Deakin is our oldest hall and consists of 158 spacious rooms, four of these rooms have accessibility features.
Deakin Hall's history
Deakin Hall is named in honour and recognition of Alfred Deakin the second Prime Minister of Australia.
1856 - 1919
Alfred Deakin (3 August 1856 - 7 October 1919), Australian politician, was a leader of the movement for Australian federation and later the second Prime Minister of Australia. In the last quarter of the 19th century, Deakin was a major contributor to the establishment of liberal reforms in the colony of Victoria, including the protection of rights at work. He also played a major part in establishing irrigation in Australia. It is likely that he could have been Premier of Victoria, but he chose to devote his energy to federation.
Throughout the 1890s, Deakin was a participant in conferences of representatives of the Australian colonies that were established to draft a constitution for the proposed federation. He played an important role in ensuring that the draft was liberal and democratic and in achieving compromises to enable its eventual success. Between conferences, he worked to popularise the concept of federation and campaigned for its acceptance in colonial referenda. He then fought hard to ensure acceptance of the proposed constitution by the Government of the United Kingdom.
As Prime Minister, Deakin completed a vast legislative program that makes him, with Labor's Andrew Fisher, the founder of an effective Commonwealth government. He expanded the High Court, provided major funding for the purchase of ships-leading to the establishment of the Royal Australian Navy as a significant force under Fisher government - and established Australian control of Papua. Confronted by the rising Australian Labor Party in 1909, he merged his Protectionist Party with Joseph Cook's Anti-Socialist Party to create the Commonwealth Liberal Party (known commonly as the Fusion), the main ancestor of the modern Liberal Party of Australia. The Deakin-led Liberal Party government lost to Fisher Labor at the 1910 election, which saw the first time a federal political party had been elected with a majority in either house in Federal Parliament. Deakin resigned from Parliament prior to the 1913 election, with Joseph Cook winning the Liberal Party leadership ballot.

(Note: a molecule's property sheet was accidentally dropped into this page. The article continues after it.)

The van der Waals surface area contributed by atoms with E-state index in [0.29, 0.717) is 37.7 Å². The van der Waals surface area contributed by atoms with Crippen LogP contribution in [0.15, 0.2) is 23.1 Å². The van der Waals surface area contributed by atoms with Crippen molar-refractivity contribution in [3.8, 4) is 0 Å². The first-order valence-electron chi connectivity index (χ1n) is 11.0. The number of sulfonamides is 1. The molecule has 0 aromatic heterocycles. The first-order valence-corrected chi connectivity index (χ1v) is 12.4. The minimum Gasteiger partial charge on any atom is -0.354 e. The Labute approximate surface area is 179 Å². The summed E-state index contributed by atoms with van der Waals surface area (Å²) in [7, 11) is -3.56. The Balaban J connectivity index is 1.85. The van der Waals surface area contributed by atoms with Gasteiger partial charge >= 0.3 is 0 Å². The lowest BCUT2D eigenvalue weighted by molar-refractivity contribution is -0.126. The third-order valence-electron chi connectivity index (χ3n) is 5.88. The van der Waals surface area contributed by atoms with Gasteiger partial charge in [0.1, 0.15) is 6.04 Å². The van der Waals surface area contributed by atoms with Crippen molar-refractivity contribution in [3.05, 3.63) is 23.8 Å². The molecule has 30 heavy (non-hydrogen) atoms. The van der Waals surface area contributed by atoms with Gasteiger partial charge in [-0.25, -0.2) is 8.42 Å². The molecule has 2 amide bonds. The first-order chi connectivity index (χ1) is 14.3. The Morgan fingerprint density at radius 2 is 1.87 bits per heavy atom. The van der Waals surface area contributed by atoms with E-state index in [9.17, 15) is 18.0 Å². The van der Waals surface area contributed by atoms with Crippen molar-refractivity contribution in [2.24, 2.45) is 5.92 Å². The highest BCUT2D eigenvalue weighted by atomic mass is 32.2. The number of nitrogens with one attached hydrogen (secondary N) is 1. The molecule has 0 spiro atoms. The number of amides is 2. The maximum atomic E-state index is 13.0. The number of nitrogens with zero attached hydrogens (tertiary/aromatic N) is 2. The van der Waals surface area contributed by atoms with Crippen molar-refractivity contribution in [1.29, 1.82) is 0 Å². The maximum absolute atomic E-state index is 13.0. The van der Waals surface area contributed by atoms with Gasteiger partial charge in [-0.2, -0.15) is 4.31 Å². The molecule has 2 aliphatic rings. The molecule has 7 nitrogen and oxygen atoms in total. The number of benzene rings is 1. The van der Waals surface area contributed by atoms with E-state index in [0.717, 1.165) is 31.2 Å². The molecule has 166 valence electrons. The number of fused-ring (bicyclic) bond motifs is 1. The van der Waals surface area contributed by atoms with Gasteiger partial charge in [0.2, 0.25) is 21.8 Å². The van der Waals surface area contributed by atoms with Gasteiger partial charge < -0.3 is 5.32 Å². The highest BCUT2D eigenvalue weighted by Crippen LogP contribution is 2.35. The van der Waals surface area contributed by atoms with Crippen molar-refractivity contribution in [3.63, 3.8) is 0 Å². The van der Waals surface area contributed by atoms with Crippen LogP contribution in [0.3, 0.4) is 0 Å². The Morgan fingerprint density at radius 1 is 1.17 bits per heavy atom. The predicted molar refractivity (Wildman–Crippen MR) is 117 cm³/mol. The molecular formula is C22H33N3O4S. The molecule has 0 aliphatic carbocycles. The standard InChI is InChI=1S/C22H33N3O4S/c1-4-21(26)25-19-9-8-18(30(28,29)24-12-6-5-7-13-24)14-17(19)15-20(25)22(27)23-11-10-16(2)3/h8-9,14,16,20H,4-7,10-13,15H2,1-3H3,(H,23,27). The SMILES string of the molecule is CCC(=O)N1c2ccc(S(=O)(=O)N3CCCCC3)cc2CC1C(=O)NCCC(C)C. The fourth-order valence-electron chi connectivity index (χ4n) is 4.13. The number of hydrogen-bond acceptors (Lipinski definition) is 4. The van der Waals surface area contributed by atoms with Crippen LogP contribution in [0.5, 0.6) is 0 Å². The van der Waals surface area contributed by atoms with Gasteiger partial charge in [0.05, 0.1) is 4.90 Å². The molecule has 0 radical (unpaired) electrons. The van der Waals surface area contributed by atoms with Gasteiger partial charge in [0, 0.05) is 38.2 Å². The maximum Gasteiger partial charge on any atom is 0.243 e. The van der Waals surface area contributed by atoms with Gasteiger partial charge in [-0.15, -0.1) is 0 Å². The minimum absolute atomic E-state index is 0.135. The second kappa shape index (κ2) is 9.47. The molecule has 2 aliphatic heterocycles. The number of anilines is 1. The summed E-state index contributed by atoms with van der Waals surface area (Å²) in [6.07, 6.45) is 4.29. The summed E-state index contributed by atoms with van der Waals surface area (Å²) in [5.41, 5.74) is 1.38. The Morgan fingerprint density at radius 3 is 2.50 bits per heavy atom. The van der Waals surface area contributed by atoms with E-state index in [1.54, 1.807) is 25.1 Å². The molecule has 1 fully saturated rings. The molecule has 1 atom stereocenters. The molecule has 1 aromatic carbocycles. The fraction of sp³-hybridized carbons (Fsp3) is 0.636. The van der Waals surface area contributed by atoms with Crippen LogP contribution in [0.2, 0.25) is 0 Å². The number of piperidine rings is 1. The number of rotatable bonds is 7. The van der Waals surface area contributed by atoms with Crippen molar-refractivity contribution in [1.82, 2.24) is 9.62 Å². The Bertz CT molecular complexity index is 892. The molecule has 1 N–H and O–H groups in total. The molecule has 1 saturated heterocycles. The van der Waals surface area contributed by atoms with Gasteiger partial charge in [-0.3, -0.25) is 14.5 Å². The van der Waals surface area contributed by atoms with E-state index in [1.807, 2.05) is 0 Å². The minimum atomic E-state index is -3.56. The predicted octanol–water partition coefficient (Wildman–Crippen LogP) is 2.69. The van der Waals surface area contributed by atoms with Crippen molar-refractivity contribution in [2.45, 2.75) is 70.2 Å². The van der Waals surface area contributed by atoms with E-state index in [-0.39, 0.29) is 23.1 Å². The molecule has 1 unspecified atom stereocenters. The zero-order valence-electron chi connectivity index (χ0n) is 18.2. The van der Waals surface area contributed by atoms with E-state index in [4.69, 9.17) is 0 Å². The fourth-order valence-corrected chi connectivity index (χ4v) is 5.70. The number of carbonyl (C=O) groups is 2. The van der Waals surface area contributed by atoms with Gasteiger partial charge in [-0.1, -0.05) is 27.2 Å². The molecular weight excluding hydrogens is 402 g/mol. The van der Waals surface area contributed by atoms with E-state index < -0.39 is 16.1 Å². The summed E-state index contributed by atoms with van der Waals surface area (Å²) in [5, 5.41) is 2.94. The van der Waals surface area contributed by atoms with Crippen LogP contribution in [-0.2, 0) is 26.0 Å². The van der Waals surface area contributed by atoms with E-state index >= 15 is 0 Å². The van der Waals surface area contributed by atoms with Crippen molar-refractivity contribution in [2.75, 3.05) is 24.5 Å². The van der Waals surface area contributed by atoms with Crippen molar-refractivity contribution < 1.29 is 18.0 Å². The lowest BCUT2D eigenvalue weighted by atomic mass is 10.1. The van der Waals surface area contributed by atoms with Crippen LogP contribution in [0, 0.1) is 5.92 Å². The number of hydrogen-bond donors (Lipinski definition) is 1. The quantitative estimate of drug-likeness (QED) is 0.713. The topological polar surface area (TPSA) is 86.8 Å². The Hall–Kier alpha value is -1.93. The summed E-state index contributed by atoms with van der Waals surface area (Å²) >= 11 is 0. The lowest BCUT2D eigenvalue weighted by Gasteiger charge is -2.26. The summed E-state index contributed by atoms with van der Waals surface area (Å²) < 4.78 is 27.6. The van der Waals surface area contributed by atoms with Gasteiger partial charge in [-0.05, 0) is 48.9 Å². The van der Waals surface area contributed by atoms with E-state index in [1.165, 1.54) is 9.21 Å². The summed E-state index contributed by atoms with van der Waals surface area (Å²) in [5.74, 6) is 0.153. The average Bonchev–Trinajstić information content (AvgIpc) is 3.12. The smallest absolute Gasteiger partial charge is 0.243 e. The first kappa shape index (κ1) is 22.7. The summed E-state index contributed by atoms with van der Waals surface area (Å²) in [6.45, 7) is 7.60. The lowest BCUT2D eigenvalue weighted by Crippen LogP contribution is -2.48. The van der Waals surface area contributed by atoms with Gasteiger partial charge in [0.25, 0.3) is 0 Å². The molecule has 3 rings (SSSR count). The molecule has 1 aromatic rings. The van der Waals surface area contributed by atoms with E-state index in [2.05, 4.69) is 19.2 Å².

Mascot and flag
Deakin Hall’s mascot is a lion and our colours are blue and white - during the year we proudly wear our colours on special occasions and in support of our fellow residents at sporting events where a victorious roar can often be heard.
Various rooms and equipment are available for general use by Deakin residents.
The J. A. McDonell Room is the main Common Room in Deakin. It is named after the first college head of Deakin and is a focal point for all activity in the hall.
The D. M. White Room, named after Deakin's second college head, is a lounge on the first floor of Old Deakin.
The Stafford Kay Library, on first floor, Old Deakin and named after Deakin's third college head, contains the computers and the Deakin Hall library.
The “Logan’s Loft”, named after Deakin's fourth college head, on the third floor of New Deakin, It was extended in 1996 and a kitchen was added.
The Shirley Trembath Room, named after Deakin's fifth college head, is located on first floor, Old Deakin. It is available for quiet study and meetings.
The Mark Davison Room (aka “The Proj”) is located at the rear of the McDonell Room.
Our live-in Residential Support Team (RST) offers guidance and support; they’re dedicated to making sure you're comfortable with all aspects of campus life and you're included in the fun.
The RST provides academic-support programs, sporting, social and cultural events and they have arranged an events calendar packed with fun so you get all the fantastic social aspects of residential living, as well as your privacy.
If you’d like to live at Deakin Hall and be part of our community, please apply here.